.calendly-inline-widget { height: 100vh; }

‘The bowel movement dilemma called constipation, and how to overcome it naturally’ 


  1. What’s the problem with constipation anyway?
  2. The biggest mistake you make and what it leads to
  3. Case Study
  4. Natural strategies you can apply to overcome constipation

What’s the problem with constipation anyway?

Constipation is a problem of the gastrointestinal tract and is prevalent worldwide with an estimated 16% of adults reportedly suffering with irregular bowel movements. It is the lack of regular passage of stool which is sometimes accompanied by pain and discomfort (1). The reason for having constipation can be quite complex and varies from person to person.

The mistake

When women in their mid-thirties and forties are constipated, they make the mistake of ignoring the issue!

It might seem ok to ignore it, but your body is telling you that your digestion is not optimal and not addressing this may lead tohaemorrhoids (2), regular, long-term use of laxatives (3) and/or feelings of ‘sluggishness’.

Instead of ignoring the lack of bowel movements, breathe deeply and acknowledge that there is a need to address this.If you do this, along with my strategies, you may noticeeasier, and more regular bowel movements, no further need for laxatives and you quickly feel you have a ‘spring in your step’ again.

So, the next time you are constipated, don’t ignore it, but instead implement the strategies I will share with you.


“I can’t believe the improvement in such a short space of time; I feel so much lighter and energised!”

Anne could sense the positive changes in her digestion, she had a spring in her step and embraced her new lifestyle.

When I met Anne, she was suffering with regular constipation paired with much abdominal discomfort. She felt so ‘heavy’, lethargic, and guilty for not doing everything she had to do. Her mood and concentration were impacted, and she just didn’t feel like her usual self. She was confused and frustrated.

When we started working together, the first thingI implemented was a food and lifestyle plan unique to Anne.

This plan helped her…

  1. Identify the foods which supports her personal digestive health.
  2. Apply her personalised lifestyle strategies to optimise her bowel function.
  3. Understand the necessity of prioritising her health to function with more efficiency.

As a result, Anne’s digestive health was greatly improved and she felt on top of the world again, instead of ‘just getting by’.

Together with my support and Anne’s commitment, she no longer feels confused. She has clarity about the foods and lifestyle strategies which work best for her, and her frustration is gone!

Five strategies that help increase your energy levels

  1. Increase fibre intake

Fibre is key when it comes to healthy bowel movements. It is needed to retain water in the colon and thus ease a bowel movement (4). Aim for approximately 25g fibre per day. Good sources of fibre are fruits, vegetables, legumes, pulses, oats, and seeds.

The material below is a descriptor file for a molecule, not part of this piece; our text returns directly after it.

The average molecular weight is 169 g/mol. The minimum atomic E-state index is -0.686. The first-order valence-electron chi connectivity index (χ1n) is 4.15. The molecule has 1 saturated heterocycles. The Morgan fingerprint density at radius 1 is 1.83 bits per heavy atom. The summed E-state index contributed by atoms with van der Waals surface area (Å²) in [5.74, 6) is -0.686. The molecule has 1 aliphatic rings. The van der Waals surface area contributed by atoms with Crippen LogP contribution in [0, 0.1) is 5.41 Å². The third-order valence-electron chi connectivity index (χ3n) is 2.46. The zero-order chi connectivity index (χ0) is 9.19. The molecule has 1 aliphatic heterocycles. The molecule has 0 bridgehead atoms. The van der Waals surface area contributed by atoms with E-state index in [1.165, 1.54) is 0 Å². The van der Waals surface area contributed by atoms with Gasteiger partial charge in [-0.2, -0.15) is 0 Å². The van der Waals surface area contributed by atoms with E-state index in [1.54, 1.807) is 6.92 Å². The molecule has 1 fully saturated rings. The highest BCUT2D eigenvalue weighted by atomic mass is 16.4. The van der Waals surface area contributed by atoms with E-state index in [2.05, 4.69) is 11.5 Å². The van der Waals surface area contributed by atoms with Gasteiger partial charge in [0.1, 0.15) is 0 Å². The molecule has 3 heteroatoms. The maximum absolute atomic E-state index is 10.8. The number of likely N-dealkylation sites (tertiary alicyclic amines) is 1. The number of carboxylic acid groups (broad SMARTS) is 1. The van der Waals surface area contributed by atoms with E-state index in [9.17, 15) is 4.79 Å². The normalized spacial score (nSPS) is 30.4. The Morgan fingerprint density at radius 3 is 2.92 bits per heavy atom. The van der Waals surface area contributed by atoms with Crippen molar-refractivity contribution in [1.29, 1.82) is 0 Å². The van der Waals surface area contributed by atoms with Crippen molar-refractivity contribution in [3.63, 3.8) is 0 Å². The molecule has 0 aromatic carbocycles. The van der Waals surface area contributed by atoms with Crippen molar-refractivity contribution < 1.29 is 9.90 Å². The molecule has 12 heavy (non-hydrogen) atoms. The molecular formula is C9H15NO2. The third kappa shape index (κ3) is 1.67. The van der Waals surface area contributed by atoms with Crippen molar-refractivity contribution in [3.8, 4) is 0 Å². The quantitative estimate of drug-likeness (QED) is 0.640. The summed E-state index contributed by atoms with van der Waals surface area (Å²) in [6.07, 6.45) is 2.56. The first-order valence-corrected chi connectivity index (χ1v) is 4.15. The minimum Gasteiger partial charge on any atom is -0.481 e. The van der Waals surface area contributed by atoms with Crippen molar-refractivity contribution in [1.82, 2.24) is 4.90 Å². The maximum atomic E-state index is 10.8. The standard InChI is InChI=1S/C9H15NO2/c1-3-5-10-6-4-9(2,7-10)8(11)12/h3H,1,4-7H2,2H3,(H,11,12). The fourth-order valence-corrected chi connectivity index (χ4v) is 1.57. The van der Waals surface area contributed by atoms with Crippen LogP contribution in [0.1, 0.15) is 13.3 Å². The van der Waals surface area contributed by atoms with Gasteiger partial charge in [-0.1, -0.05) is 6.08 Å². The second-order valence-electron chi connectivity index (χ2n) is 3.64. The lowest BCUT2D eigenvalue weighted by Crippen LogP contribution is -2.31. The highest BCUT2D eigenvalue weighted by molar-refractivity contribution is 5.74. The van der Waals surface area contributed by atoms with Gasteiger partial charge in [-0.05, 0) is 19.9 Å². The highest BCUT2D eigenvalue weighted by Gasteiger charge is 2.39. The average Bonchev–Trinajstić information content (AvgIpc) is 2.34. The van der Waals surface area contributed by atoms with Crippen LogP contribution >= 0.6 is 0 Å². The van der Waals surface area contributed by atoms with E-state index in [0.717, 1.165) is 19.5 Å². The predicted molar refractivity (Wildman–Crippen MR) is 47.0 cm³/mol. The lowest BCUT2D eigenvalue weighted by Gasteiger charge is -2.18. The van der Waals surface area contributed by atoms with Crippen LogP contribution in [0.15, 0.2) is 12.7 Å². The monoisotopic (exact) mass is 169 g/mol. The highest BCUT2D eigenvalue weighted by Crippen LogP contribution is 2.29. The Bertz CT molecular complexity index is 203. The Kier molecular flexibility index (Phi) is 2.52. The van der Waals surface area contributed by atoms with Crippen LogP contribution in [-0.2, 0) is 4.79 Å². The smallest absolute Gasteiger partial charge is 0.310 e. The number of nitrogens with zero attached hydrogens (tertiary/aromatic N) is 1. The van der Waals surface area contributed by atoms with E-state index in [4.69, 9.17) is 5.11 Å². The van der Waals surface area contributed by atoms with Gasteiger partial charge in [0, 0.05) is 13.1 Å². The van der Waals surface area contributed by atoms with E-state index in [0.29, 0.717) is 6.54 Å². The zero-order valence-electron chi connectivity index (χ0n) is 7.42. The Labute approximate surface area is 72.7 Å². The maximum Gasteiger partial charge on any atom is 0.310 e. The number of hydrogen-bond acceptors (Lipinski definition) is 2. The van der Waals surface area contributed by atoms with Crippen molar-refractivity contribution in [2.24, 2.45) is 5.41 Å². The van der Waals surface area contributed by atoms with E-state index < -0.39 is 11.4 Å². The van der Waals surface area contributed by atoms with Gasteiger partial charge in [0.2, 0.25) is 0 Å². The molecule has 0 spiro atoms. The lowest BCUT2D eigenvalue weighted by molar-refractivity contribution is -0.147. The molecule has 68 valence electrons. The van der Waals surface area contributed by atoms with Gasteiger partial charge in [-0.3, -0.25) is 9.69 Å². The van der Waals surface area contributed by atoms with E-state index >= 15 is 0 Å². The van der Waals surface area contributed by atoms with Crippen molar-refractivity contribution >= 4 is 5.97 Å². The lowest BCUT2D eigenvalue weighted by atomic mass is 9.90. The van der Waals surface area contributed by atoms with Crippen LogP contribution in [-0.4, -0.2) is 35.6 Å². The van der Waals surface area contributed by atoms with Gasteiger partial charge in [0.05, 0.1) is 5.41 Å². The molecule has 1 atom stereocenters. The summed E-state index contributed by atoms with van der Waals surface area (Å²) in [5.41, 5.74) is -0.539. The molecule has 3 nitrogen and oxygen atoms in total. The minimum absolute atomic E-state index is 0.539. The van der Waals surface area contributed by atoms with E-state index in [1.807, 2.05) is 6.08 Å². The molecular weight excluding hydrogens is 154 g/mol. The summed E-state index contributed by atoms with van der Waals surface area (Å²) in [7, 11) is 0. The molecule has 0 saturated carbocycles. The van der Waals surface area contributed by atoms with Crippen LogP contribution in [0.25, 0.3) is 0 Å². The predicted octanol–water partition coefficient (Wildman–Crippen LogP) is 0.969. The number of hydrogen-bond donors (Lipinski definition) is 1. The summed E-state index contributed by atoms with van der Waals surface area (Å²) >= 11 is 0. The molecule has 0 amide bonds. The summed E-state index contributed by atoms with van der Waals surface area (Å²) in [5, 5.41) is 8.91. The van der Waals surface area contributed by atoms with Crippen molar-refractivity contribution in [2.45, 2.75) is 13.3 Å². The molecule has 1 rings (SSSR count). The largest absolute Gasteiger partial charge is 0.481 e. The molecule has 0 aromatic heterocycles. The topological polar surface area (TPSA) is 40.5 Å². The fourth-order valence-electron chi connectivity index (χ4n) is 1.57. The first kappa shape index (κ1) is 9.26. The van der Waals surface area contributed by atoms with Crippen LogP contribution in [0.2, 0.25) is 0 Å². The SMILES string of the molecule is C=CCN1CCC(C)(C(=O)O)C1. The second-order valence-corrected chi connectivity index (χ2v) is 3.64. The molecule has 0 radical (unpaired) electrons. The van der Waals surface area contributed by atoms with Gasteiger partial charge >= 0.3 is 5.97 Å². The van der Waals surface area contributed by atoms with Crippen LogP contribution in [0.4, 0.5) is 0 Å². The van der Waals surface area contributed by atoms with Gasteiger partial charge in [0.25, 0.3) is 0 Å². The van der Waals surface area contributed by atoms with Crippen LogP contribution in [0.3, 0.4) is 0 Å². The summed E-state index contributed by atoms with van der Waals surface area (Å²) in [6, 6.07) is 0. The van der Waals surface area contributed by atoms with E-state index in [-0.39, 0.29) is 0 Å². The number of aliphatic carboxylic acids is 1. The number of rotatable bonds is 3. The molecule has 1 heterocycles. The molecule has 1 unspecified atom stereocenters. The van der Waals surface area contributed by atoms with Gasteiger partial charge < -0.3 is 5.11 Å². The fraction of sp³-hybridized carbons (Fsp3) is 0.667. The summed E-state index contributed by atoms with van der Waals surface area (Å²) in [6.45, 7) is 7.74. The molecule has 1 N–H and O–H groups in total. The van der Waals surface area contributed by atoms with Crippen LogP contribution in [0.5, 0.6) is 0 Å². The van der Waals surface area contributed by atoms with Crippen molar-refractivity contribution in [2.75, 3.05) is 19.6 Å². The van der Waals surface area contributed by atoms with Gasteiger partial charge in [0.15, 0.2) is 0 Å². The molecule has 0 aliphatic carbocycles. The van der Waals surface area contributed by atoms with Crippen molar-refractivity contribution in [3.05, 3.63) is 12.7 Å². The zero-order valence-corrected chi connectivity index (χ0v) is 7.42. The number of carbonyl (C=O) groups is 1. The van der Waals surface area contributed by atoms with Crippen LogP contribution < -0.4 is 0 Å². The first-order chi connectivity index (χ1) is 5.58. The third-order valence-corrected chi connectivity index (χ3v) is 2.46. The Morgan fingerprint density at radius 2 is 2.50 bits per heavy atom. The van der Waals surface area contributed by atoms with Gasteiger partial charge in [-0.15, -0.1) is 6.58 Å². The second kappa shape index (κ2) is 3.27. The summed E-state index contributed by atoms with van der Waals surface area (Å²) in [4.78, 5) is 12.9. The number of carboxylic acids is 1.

1. Stay hydrated

Together with increased fibre intake, water intake should also be increased. Aim for at least 8 glasses or 2 Litres of water per day. Water facilitates healthy bowel function (5).

  1. Eliminate processed foods

Refined foods have been processed and lack nutrients such as vitamins, minerals, and fibre. These foods reduce the movement of food through the digestive tract (6)

Examples of refined, processed foods:

White bread, white pasta, biscuits, cakes, chips, fries, chocolate, fast foods.

  1. Reduce stress

Psychological stress has been linked with reduced bowel function and when we experience stress long-term it disrupts digestive processes and may lead to constipation (7). It is important to destress daily and build a time of relaxation into your weekly routine.

  1. Increase exercise

Moderate exercise increases the movement of the smooth muscle in your bowel which facilitates bowel movement (8). It also increases your blood circulation and supplies nutrients to all areas of the body. Remember though to stay hydrated and increase your fibre intake.


  1. Forootan M, Bagheri N, Darvishi M. Chronic constipation: A review of literature. Medicine (Baltimore). 2018 May;97(20):e10631. doi: 10.1097/MD.0000000000010631. PMID: 29768326; PMCID: PMC5976340.
  2. Fontem RF, Eyvazzadeh D. Internal Hemorrhoid. [Updated 2021 Aug 9]. In: StatPearls [Internet]. Treasure Island (FL): StatPearls Publishing; 2022 Jan-. Available from: https://www.ncbi.nlm.nih.gov/books/NBK537182/
  3. Werth BL, Christopher SA. Laxative Use in the Community: A Literature Review. J Clin Med. 2021 Jan 4;10(1):143. doi: 10.3390/jcm10010143. PMID: 33406635; PMCID: PMC7796417.
  4. Forootan M, Bagheri N, Darvishi M. Chronic constipation: A review of literature. Medicine (Baltimore). 2018 May;97(20):e10631. doi: 10.1097/MD.0000000000010631. PMID: 29768326; PMCID: PMC5976340.
  5. Diaz S, Bittar K, Mendez MD. Constipation. [Updated 2022 Jul 25]. In: StatPearls [Internet]. Treasure Island (FL): StatPearls Publishing; 2022 Jan-. Available from: https://www.ncbi.nlm.nih.gov/books/NBK513291/
  6. Barber TM, Kabisch S, Pfeiffer AFH, Weickert MO. The Health Benefits of Dietary Fibre. Nutrients. 2020 Oct 21;12(10):3209. doi: 10.3390/nu12103209. PMID: 33096647; PMCID: PMC7589116.
  7. Chang YM, El-Zaatari M, Kao JY. Does stress induce bowel dysfunction? Expert Rev Gastroenterol Hepatol. 2014 Aug;8(6):583-5. doi: 10.1586/17474124.2014.911659. Epub 2014 May 31. PMID: 24881644; PMCID: PMC4249634.
  8. Gao R, Tao Y, Zhou C, Li J, Wang X, Chen L, Li F, Guo L. Exercise therapy in patients with constipation: a systematic review and meta-analysis of randomized controlled trials. Scand J Gastroenterol. 2019 Feb;54(2):169-177. doi: 10.1080/00365521.2019.1568544. Epub 2019 Mar 7. PMID: 30843436.